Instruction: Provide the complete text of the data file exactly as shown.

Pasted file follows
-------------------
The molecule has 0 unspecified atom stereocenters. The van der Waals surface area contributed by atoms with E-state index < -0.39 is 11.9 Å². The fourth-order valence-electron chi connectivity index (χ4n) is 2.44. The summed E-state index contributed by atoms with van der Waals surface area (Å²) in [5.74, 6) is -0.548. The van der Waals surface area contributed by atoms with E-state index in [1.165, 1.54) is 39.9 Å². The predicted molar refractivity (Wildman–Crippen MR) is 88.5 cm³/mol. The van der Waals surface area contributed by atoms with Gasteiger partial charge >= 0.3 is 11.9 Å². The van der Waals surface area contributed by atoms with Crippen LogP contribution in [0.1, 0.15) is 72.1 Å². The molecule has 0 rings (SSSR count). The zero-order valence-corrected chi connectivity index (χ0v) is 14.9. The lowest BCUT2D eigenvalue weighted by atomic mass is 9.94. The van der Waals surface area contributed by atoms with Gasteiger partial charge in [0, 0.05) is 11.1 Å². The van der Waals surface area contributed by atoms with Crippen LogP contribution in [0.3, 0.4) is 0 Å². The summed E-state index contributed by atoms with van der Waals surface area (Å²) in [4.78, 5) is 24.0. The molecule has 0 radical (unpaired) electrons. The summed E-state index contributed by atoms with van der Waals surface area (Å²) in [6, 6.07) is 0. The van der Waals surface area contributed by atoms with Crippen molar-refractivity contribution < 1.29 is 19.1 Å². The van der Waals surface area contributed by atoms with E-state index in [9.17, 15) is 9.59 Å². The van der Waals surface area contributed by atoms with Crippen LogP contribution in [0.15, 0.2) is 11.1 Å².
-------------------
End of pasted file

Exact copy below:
The molecule has 0 unspecified atom stereocenters. The van der Waals surface area contributed by atoms with E-state index < -0.39 is 11.9 Å². The fourth-order valence-electron chi connectivity index (χ4n) is 2.44. The summed E-state index contributed by atoms with van der Waals surface area (Å²) in [5.74, 6) is -0.548. The van der Waals surface area contributed by atoms with E-state index in [1.165, 1.54) is 39.9 Å². The predicted molar refractivity (Wildman–Crippen MR) is 88.5 cm³/mol. The van der Waals surface area contributed by atoms with Gasteiger partial charge >= 0.3 is 11.9 Å². The van der Waals surface area contributed by atoms with Crippen LogP contribution in [0.1, 0.15) is 72.1 Å². The molecule has 0 rings (SSSR count). The zero-order valence-corrected chi connectivity index (χ0v) is 14.9. The lowest BCUT2D eigenvalue weighted by atomic mass is 9.94. The van der Waals surface area contributed by atoms with Gasteiger partial charge in [0, 0.05) is 11.1 Å². The van der Waals surface area contributed by atoms with Crippen LogP contribution in [0.3, 0.4) is 0 Å². The summed E-state index contributed by atoms with van der Waals surface area (Å²) in [4.78, 5) is 24.0. The molecule has 0 radical (unpaired) electrons. The summed E-state index contributed by atoms with van der Waals surface area (Å²) in [6, 6.07) is 0. The van der Waals surface area contributed by atoms with Crippen molar-refractivity contribution < 1.29 is 19.1 Å². The van der Waals surface area contributed by atoms with E-state index in [9.17, 15) is 9.59 Å². The van der Waals surface area contributed by atoms with Crippen LogP contribution in [0.15, 0.2) is 11.1 Å².